Building a Strong Customer Relationship

Which do you spend more time on, marketing to find new clients, or creating a stronger bond with existing clients?

Whether you call them clients, students, or customers, the people who have done business with you in the past are your best source of future business — either directly or indirectly through referrals. In the vernacular of business, it costs six times more to get a new customer than it does to make a sale to an existing client.

From a holistic perspective, people derive the most benefit from an ongoing relationship with your service rather than just attending a session or two. It’s incumbent upon us to make it easy for people to incorporate holistic practices into their lives.

But how do you manage to stay in contact with your clients? Can you instantly pull up relevant information about them, especially the basics like their address? Do you have the capability to send a letter about a special promotion, or know when the last time a certain client used your services?

The process of keeping track of your customers, and using this process to maintain a long-term business relationship is called customer relationship management (CRM). CRM involves utilizing the data collected during your customer interactions in a meaningful way.

In other words, CRM is the opposite of having a pile of hand-written slips of paper with sketchy customer information.

CRM can be as simple as a spreadsheet of clients with pertinent contact information, or as complex as a relational database that allows you to analyze demographics and business opportunities.

From a holistic standpoint, CRM helps you stay in contact with your clients even when they are not utilizing your services. How do you proactively reach out to your current students/clients on an ongoing basis?

One key aspect of CRM is your database. Before we can talk about utilizing different marketing tactics (such as email newsletters or postcard marketing), we need to touch upon how you are managing your contacts currently. Knowing this helps you decide what format you can immediately use and what infrastructure you need to support new methods of customer relations.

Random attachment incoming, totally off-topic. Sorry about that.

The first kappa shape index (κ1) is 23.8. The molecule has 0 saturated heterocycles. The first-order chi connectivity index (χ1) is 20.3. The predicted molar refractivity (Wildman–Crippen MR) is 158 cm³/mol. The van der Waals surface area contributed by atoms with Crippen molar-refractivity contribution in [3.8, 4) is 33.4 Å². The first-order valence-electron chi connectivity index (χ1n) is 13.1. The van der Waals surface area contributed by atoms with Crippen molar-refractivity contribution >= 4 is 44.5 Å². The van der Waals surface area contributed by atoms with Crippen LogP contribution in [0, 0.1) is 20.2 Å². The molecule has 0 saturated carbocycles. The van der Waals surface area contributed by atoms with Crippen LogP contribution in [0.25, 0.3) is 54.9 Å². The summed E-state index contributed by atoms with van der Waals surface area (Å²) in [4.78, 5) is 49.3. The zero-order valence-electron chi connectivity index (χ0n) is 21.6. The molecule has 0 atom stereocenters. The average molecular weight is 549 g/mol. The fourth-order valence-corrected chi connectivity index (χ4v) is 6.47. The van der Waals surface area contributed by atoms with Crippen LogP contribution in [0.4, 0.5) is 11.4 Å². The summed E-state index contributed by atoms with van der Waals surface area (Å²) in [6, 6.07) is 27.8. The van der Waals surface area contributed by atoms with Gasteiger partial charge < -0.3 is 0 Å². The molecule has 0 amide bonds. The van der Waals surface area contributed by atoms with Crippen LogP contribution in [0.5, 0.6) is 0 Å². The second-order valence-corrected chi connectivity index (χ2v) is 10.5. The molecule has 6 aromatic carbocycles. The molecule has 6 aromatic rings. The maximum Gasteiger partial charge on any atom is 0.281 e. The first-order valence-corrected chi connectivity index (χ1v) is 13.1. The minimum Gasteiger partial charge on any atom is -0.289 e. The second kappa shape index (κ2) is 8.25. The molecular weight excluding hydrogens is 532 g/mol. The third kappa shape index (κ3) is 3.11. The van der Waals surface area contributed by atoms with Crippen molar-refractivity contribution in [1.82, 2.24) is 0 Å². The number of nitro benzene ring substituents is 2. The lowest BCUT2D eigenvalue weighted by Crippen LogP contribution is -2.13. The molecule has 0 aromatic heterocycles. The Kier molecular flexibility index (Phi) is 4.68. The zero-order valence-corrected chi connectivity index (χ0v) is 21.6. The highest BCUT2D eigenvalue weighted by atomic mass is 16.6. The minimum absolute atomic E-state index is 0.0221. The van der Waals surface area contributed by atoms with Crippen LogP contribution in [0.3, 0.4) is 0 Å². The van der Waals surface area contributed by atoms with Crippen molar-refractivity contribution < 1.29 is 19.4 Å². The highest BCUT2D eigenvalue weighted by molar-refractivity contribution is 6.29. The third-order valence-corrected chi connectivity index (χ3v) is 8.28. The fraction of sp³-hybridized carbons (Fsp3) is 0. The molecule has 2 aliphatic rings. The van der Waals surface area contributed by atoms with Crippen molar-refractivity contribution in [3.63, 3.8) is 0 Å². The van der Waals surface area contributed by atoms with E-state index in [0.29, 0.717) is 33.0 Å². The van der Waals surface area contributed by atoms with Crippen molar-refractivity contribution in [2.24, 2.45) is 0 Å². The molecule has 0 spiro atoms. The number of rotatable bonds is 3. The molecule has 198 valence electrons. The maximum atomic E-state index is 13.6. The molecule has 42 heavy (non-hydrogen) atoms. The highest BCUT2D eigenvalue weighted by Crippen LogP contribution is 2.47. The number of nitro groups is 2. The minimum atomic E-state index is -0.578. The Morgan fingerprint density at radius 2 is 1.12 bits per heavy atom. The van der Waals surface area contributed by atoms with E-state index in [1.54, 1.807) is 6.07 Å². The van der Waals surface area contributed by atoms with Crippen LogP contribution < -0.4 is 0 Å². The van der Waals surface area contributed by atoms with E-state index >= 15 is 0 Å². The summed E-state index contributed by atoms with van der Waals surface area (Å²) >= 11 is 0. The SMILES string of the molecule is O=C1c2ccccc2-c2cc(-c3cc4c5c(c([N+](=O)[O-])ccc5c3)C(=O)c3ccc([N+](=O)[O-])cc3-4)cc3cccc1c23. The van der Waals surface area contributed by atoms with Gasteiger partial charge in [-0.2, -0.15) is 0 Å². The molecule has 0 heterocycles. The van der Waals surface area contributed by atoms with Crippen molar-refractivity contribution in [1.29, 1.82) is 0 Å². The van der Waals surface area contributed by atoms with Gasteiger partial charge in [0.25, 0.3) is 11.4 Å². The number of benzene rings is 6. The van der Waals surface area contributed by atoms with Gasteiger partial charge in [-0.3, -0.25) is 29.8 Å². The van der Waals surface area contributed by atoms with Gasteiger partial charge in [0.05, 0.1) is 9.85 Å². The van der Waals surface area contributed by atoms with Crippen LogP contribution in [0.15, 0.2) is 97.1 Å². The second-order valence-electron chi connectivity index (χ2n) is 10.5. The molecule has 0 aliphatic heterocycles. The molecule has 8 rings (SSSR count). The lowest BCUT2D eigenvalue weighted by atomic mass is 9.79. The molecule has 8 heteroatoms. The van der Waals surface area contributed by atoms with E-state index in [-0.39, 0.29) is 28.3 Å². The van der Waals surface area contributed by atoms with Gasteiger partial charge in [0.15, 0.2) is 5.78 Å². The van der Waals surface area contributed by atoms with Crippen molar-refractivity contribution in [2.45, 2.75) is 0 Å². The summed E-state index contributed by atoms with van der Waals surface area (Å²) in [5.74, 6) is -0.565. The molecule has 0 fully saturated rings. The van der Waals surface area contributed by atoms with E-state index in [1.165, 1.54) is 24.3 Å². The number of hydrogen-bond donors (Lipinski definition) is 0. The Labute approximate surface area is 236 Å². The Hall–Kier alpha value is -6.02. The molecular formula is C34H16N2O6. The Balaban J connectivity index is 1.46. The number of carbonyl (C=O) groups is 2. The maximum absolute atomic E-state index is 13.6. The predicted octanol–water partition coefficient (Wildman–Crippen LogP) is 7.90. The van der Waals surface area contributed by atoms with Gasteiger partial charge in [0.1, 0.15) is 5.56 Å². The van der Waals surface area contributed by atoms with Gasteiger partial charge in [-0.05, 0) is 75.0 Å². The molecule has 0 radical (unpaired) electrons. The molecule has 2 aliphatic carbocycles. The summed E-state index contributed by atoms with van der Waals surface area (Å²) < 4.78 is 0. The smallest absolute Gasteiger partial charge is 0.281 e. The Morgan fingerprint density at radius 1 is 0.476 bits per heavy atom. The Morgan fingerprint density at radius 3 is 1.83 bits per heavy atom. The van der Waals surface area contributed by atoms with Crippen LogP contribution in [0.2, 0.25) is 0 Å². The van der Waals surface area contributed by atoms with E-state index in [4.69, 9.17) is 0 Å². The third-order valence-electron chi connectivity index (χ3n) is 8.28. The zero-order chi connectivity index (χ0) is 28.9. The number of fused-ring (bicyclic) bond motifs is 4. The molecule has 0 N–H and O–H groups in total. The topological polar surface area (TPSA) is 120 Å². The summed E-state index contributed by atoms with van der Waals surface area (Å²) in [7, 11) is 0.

When someone works with you, how do you capture the information? Do you have new clients fill out a form, complete a sign-in sheet, or gather a personal history? Where do you place that information — in a spreadsheet, a word processing program, a contact management program, or in a paper system? What do you do with the information currently?

Believe it or not, this database is extremely valuable.

For marketing purposes, the absolute minimum data to collect is: name, address, telephone and email address. It also helps to ask the question, “How did you hear about my services?”

For my business, I use Microsoft Outlook® to manage my contacts, as well as to keep my schedule, email, and to-do list. Basically it’s my office manager. From Outlook, I export the contacts into another program that automatically generates labels (it’s also from Microsoft called small business manager) for direct mail campaigns.

You can even use a simple spreadsheet program like excel to keep track of your database.

It doesn’t matter whether you use a software program or not. What does matter is that you’re aware of your process, so you can see whether it supports you in your business goals or hinders you. Sometimes we stick with a process just because it’s a habit, not because it is the best choice. Play with the idea of bringing your awareness to your business infrastructure just like you would examine your edges in your holistic practice.

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